Decentralized Finance, or “DeFi” for short, is an entire finance industry whose alternative class of finance and lending operations is powered by the blockchain. Along with that comes all the features and benefits of the blockchain that have made cryptocurrencies, like Bitcoin (the first ever currency to operate using a blockchain), such highly valued and sought after commodities by online users, merchants, and investors.
But cryptocurrencies like Bitcoin and its silly, though well-capitalized cousin, DogeCoin (DOGE’s multi-billion dollar market cap is no joke even if the meme coin is), were created with a more simple purpose in mind than finance. They were designed from the beginning as simple payment remittances services (think PayPal or CashApp), with basic chequing and savings services for anyone who “holds” money at a bitcoin address for the long term.
A cryptocurrency user who spends out of a crypto wallet they have to pay for consumer goods and services— or purchases inventory or makes payroll for their small business using crypto— is getting all the benefits of blockchain as a decentralized, peer-to-peer platform, and any of the features and benefits unique to the crypto they’re using (such as more privacy, faster transactions, or lower fees).
But they’re simply making payments or holding their money on a blockchain platform. They’re not really engaging in finance, which is lending or borrowing at an interest rate that discounts the value of future money to the present. That’s where DeFi comes in.
What is DeFi? Read on for a brief overview of this exciting new frontier in the fast-growing cryptocurrency industry.
What is Decentralized Finance or DeFi?
Decentralized finance connects lenders with borrowers to transact loans over a decentralized, peer-to-peer (P2P) blockchain. The features of blockchain can be remembered using the acronym RIPCORD. A blockchain is revolutionary, immutable, public, collaborative, open, resistant to censorship, and decentralized. DeFi makes it possible for borrowers and lenders to meet and transact loans over a platform that is controlled by code, and not by institutions.
DeFi vs Crypto
There is a lot of overlap between DeFi and Crypto in that they share the characteristic features of the blockchains they operate on, but they’re not exactly the same. One way to think of it is that all truly DeFi tokens and platforms are a kind of crypto, but not all crypto is DeFi.
Decentralized finance is an entire industry within the broader cryptocurrency industry. It started out as a sub-sector of the crypto industry, with less than a billion in TVL (total value locked) in 2018, and over $100 billion in TVL by the end of 2021 at the height of that year’s bull market.
The Benefits of Decentralized Finance
Decentralized Finance offers users on both the lending and borrowing side enormous benefits that were not possible before the advent of blockchain on the Internet in recent years. With peer-to-peer lending, DeFi borrowers can gain access to loans without the roadblocks to access traditional finance that have stood in the way of investors with the capital to invest in new projects, who want to use finance for leverage to get a greater reward for their investment.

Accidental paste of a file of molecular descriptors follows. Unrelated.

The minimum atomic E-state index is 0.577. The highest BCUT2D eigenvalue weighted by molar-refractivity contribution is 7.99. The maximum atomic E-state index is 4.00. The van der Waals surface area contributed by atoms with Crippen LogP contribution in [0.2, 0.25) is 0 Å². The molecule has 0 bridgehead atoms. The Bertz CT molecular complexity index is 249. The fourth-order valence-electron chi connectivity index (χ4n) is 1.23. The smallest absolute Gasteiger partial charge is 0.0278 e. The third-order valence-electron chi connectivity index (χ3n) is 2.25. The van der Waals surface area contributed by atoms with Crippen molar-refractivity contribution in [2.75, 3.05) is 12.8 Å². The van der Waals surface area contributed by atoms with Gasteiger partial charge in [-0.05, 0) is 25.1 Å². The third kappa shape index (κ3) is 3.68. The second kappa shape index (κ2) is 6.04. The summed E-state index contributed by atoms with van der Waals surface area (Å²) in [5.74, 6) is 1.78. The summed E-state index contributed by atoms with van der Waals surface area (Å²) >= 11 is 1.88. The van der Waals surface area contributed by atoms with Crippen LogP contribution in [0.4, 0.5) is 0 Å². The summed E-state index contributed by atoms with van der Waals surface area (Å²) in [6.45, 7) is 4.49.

The Risks of Decentralized Finance
There are risks with decentralized finance, as there are with any kind of financing, even through traditional channels, and as there are with any online commerce over new and innovative platforms. A lack of regulation is a feature and a bug in this space, with a greater risk of loss to hackers, scams, and “rugpulls,” wherein a new project goes under. There are also high collateral requirements in much of the DeFi lending world for obvious reasons.
DeFi Advantages and Disadvantages
Having to put up more collateral for loans, having less or no regulatory authority for protection of your funds, and having to have a high degree of technical know-how and the ability to navigate around the fast-growing decentralized finance platforms are all disadvantages. But players in this space trade them off for more control over their money, more access to liquid finance pools and lending peers on the networks, and more trust in code, platforms, and apps that they have earned the right to trust with their own technical expertise and research.
DeFi vs. Traditional Finance
Traditional finance operates through massive, slow-moving, highly-regulated (did I mention slow-moving?) lending institutions, often subsidiary operations of big central bank branches, lending fiat money to qualified lenders that meet all the institution’s, central bank’s, and government’s understandable, but cumbersome regulatory requirements. Traditional finance simply wasn’t designed to meet the needs of the typical DeFi borrower investing and trading in the cryptocurrency industry in 2022, and it can’t.
Examples of Decentralized Finance Cryptocurrency Tokens
Here is a list of some of the most popular decentralized finance cryptocurrency tokens by market cap around the date of publication of this article: Terra (LUNA), Lido Staked Ether (STETH), Wrapped Bitcoin (WBTC), Dai (DAI), Chainlink (LINK), Uniswap (UNI), Frax (FRAX), cETH (CETH), PancakeSwap (CAKE), and The Graph (GRT).